Competencies in Providing Nursing Care

Topic: Nursing
Words: 405 Pages: 1

It is safe to say that nurses are key to the nation’s health – though that might sound overstated for some. Nurses are an integral part of every community and provide expert care for people from their birth to the end of life. Therefore, it is essential that a nurse perform her key responsibilities in accordance with the nationally approved competencies and guidelines. In times of doubt, these reports are to serve as guides to action – as well as some simple rules based on constant caution and fact-checking.

First of all, care that a nurse provides must be patient-centered and family-oriented. According to QSEN (n.d.), that includes always checking for a patient’s personal and emotional comfort, removing barriers to the presence of families in a hospital room, and recognizing the boundaries of the nurse-patient relationship. I always strive to facilitate communication with a patient in an appropriate way and ensure their families can spend time with them. Additionally, QSEN (n.d.) states that nursing practice must be evidence-based: that is, a nurse is to participate in research activities, increase knowledge on their area of practice, and base care plans on clinical expertise. I tend to do just that: constantly improve in my professional field and perfect my skills both theoretically and practically. Moreover, as per QSEN (n.d.), safety is crucial in care provision: risk-of-harm-reduction strategies, use of technologies supporting safety and quality, and participation in analyzing errors are all to be implemented by nurses in their practice. Safety is of the utmost importance to me, and I try to keep abreast of new developments in this regard and engage in meaningful discussions.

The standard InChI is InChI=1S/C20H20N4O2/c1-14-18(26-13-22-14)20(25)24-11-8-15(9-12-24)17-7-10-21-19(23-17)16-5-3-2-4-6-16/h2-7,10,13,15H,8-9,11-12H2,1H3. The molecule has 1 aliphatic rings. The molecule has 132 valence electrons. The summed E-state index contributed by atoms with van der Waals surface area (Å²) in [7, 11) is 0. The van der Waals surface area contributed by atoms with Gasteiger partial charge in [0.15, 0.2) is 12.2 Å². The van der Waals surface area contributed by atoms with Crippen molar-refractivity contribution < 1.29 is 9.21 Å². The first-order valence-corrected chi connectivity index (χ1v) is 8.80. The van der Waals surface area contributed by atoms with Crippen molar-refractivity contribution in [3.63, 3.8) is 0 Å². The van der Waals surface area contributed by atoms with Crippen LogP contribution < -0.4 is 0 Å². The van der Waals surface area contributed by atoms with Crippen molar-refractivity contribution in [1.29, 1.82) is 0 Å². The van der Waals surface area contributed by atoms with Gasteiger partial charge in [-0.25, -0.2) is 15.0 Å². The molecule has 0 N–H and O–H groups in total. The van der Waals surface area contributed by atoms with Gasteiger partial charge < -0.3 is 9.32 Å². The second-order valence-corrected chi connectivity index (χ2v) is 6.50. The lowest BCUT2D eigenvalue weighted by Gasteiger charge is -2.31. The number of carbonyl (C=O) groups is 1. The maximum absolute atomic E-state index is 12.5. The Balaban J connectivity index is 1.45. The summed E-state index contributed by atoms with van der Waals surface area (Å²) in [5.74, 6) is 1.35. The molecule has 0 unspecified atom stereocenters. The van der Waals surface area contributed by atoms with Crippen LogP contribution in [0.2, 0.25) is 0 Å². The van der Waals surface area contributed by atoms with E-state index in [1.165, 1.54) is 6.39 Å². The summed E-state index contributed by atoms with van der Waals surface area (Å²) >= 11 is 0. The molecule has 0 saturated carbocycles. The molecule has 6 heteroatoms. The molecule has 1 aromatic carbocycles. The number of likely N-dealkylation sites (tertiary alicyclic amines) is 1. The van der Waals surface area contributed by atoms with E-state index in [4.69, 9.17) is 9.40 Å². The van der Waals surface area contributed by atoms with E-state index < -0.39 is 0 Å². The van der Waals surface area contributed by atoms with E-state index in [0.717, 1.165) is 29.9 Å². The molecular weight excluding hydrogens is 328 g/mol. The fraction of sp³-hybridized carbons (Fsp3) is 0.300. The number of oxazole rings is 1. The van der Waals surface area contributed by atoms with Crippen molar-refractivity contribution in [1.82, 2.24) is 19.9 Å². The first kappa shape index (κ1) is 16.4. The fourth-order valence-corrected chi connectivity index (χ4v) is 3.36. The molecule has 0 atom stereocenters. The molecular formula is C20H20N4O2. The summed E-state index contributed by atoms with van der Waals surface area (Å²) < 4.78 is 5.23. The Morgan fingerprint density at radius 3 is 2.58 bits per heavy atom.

When it comes to the rules of basic circumspection and reasonableness, there are a few every nurse has to abide by no matter what. For example, McQueary (2014) advises that a patient’s ID bracelet and their medication order are always checked. Considering how The Joint Commission (2021) reports that wrong-patient errors occur on all stages of treatment, this suggestion is to be taken seriously. The same goes for medication: McQueary (2014) insists that it is triple checked: when retrieving, preparing, and before administering. The Joint Commission (2021) echoes that: all medications and containers everywhere have to be labeled and kept in place. Finally, as per The Joint Commission (2021), the risk of health care-related infections must be improved. Widespread compliance with the hygiene guidelines will help in reducing the risks associated with that.


McQueary, J. (2014). 10 rights of medication administration [Video]. YouTube. Web.

QSEN. (n.d.). QSEN competencies. Web.

The Joint Commission. (2021). National Patient Safety Goals® effective January 2022 for the hospital program. Web.

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